by: Gary L. Hutchens
Many churches teach that once a person is saved he/she can never be lost, no matter what. If that is true, why did God guide the writers of scripture to include so many exhortations to saved Christians to remain faithful? Why Jesus, in His letter to the church at Smyrna, instruct those Christians to “Be faithful unto death, and I will give you the crown of life.” (Rev. 2:10)? He said He would give them “the crown of life” (eternal life, synonymous with salvation) after, as a result of, their having remained faithful unto (up until and even including dying for their faith) death. Why “faithful unto death” if, having already been saved, they could not be lost?
That was not the only time Jesus spoke along this line. Matthew quotes Jesus twice saying, “But he who endures to the end shall be saved.” (Matt. 10:22; 24:13). Mark recorded that same statement (Mk. 13:13). Jesus placed ultimate salvation at the end of a life of enduring (patient) faithfulness. Luke recorded Jesus as saying, “By your patience possess your souls.” (Lk. 21:19). If saved followers of Jesus cannot be lost, why the need for patient faithfulness to possess their souls, obviously referring to eternal life?
James also wrote along this line: “Blessed is the man who endures temptation; for when he has been approved, he will receive the crown of life which the Lord has promised to those who love Him.” (Jas. 1:12). The message of this verse matches that of those noted above. James is writing to Christians, referring to them as “My brethren” (1:1; 2:1; 3:1). The “man who endures temptation” is a brother in Christ who faithfully endures, without succumbing to, whatever temptations the devil throws at him. At the end of his life of faithful endurance, “he will receive the crown of life.” The same basic thought is expressed in Jas. 1:25. The Christian who continues to live by the gospel of Christ, “and is not a forgetful hearer but a doer of the work, this one will be blessed…”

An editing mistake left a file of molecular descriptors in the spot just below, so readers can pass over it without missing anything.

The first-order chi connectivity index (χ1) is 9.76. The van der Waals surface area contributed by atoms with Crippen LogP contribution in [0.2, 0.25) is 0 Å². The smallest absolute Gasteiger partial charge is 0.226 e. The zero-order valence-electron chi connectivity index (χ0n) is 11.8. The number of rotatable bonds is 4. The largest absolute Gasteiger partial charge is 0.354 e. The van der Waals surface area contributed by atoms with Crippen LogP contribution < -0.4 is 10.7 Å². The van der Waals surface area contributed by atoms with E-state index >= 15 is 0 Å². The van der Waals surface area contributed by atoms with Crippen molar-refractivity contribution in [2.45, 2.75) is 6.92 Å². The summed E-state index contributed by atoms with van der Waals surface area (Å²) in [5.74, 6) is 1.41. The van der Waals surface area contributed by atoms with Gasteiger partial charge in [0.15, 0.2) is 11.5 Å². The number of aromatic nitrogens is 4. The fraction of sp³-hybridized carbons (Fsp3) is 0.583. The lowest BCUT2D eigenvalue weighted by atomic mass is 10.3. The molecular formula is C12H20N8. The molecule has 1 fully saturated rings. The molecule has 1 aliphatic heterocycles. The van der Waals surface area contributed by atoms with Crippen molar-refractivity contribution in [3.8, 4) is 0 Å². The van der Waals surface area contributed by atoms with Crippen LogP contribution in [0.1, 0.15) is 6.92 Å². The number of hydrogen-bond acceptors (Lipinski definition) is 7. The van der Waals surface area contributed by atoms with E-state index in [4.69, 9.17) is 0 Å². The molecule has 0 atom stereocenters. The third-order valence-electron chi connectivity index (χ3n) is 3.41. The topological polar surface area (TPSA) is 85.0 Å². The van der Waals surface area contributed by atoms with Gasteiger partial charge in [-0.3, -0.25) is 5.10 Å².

Peter’s second letter gives the same instruction. He’s writing to Christians, “those who have obtained like precious faith with us…” (2 Pet. 1:1). He instructs, “Therefore, brethren, be even more diligent to make your call and election (their eternal salvation) sure…” He goes on, “for so an entrance will be supplied to you abundantly into the everlasting kingdom of our Lord and Savior Jesus Christ.” (2 Pet. 1:10-11). The phrase “for so” carries the meaning “as a result of.” Their diligent faithfulness would result in their being given a home in Heaven.
What of John, writing about a brother in Christ committing a sin “leading to death” (1 Jn. 5:16)? Earlier John stated, “if we confess our sins, He is faithful and just to forgive us our sins and to cleanse us from all unrighteousness.” (1 Jn. 1:9). The word “if” is conditional. What if a Christian, having sinned, does not confess his sins? Paul declared, “For the wages of sin is death…” (Rom. 6:23).
Peter also warned to be sober and vigilant, “because your adversary the devil walks about like a roaring lion, seeking whom he may devour.” (1 Pet. 5:8). But how can the devil “devour” a saved Christian if that Christian cannot be lost once he is saved? Obviously, the warning is that a person can lose his/her salvation if they do not remain diligently faithful. That is why Jesus emphasized being “faithful unto death, and I will give you the crown of life.” (Rev. 2:10).
Gary L. Hutchens